White Houses announces Big Data will be a part of the first 90 days of 2014
The State of the Union address is scheduled for today, and while we should expect a broad number of topics to be covered, the White House already provided the public with some insight on its plans on improving data processes.
We have discussed the challenges government organizations face when they are working toward and-future-privacy” target=”_blank”>utilizing IT capabilities like Big Data and database management services, but the White House hopes to learn how to use this to increase national security.
"It will help identify technological changes to watch, whether those technological changes are addressed by the U.S.'s current policy framework and highlight where further government action, funding, research and consideration may be required," John Podesta, President Barack Obama's Chief of Staff, wrote in a blog post.
Historically, government organizations at all levels struggle to have a strong framework because they tend to purchase large projects, which eventually become out-of-date practices once installation is complete. In the scheme of the internet and other innovations, tasks are no longer operated this way. What does work is taking multiple small bits of data, aggregating them together and then analyzing the information.
Tech businesses in Silicon Valley have been well aware of this, but now the government is all ears. After it saw the magnitude of damage that was caused by Target's data breach, leaked documents by whistle blowers, they too have to see how to "maximize the opportunities and free flow of this information while minimizing the risks to privacy," Podesta added.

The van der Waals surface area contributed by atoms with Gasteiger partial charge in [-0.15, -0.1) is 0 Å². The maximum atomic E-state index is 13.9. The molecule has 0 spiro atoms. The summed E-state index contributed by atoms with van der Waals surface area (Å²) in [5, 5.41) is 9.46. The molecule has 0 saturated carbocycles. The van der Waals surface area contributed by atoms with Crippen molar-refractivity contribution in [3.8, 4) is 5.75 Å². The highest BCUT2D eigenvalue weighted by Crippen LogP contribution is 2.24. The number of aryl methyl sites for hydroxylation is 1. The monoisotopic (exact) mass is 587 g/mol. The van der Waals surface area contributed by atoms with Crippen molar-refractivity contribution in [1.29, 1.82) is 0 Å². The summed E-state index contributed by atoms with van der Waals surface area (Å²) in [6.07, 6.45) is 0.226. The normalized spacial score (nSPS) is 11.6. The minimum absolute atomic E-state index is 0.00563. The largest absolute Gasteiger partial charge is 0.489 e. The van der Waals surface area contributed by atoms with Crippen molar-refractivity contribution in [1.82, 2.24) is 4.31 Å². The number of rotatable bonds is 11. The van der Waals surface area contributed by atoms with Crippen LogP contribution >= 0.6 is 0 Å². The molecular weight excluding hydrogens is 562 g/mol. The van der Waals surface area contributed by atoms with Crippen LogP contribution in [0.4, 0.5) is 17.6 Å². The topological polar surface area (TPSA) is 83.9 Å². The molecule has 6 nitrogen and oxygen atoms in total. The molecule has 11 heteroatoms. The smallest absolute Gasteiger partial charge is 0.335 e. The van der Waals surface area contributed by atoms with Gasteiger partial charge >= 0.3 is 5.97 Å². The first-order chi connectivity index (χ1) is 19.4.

The White House's biggest challenge is its deadline: a policy is expected to be written out on these practices in 90 days. Businesses that take the leap of faith to begin digitizing records or implement Big Data analytics know it takes longer than three months to see change fully go into effect.
Thankfully, the White House plans on working with a slew of government officials and technology experts, because doing so will provide them better than insight than completing the task alone. Similarly, business owners who partner with a data processing company have a much more positive experience with their records management system.
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